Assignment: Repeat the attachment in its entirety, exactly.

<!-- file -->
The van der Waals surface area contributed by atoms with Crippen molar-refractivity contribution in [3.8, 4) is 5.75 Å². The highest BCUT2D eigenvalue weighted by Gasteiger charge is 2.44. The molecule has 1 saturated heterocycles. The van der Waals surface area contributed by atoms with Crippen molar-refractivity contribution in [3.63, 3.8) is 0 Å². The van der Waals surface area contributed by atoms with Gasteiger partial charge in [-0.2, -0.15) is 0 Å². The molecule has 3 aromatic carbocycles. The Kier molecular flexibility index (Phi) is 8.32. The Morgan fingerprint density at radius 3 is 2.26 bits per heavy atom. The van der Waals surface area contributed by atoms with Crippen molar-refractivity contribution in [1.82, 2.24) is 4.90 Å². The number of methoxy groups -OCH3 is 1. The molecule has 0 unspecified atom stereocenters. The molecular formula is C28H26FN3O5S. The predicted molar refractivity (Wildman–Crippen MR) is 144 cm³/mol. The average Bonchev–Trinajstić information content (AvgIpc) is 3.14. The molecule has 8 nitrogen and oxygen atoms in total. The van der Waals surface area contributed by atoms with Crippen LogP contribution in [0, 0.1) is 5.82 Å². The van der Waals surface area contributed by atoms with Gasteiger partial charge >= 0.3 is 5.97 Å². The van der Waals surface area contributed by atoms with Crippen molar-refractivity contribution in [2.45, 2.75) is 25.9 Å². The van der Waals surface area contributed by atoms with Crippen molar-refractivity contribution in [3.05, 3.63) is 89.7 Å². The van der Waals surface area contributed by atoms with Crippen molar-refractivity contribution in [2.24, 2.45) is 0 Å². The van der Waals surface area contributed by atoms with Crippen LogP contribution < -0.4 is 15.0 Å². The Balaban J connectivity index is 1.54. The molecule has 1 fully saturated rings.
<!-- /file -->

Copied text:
The van der Waals surface area contributed by atoms with Crippen molar-refractivity contribution in [3.8, 4) is 5.75 Å². The highest BCUT2D eigenvalue weighted by Gasteiger charge is 2.44. The molecule has 1 saturated heterocycles. The van der Waals surface area contributed by atoms with Crippen molar-refractivity contribution in [3.63, 3.8) is 0 Å². The van der Waals surface area contributed by atoms with Gasteiger partial charge in [-0.2, -0.15) is 0 Å². The molecule has 3 aromatic carbocycles. The Kier molecular flexibility index (Phi) is 8.32. The Morgan fingerprint density at radius 3 is 2.26 bits per heavy atom. The van der Waals surface area contributed by atoms with Crippen molar-refractivity contribution in [1.82, 2.24) is 4.90 Å². The number of methoxy groups -OCH3 is 1. The molecule has 0 unspecified atom stereocenters. The molecular formula is C28H26FN3O5S. The predicted molar refractivity (Wildman–Crippen MR) is 144 cm³/mol. The average Bonchev–Trinajstić information content (AvgIpc) is 3.14. The molecule has 8 nitrogen and oxygen atoms in total. The van der Waals surface area contributed by atoms with Crippen LogP contribution in [0, 0.1) is 5.82 Å². The van der Waals surface area contributed by atoms with Gasteiger partial charge >= 0.3 is 5.97 Å². The van der Waals surface area contributed by atoms with Crippen molar-refractivity contribution in [2.45, 2.75) is 25.9 Å². The van der Waals surface area contributed by atoms with Crippen molar-refractivity contribution in [3.05, 3.63) is 89.7 Å². The van der Waals surface area contributed by atoms with Crippen molar-refractivity contribution in [2.24, 2.45) is 0 Å². The van der Waals surface area contributed by atoms with Crippen LogP contribution < -0.4 is 15.0 Å². The Balaban J connectivity index is 1.54. The molecule has 1 fully saturated rings.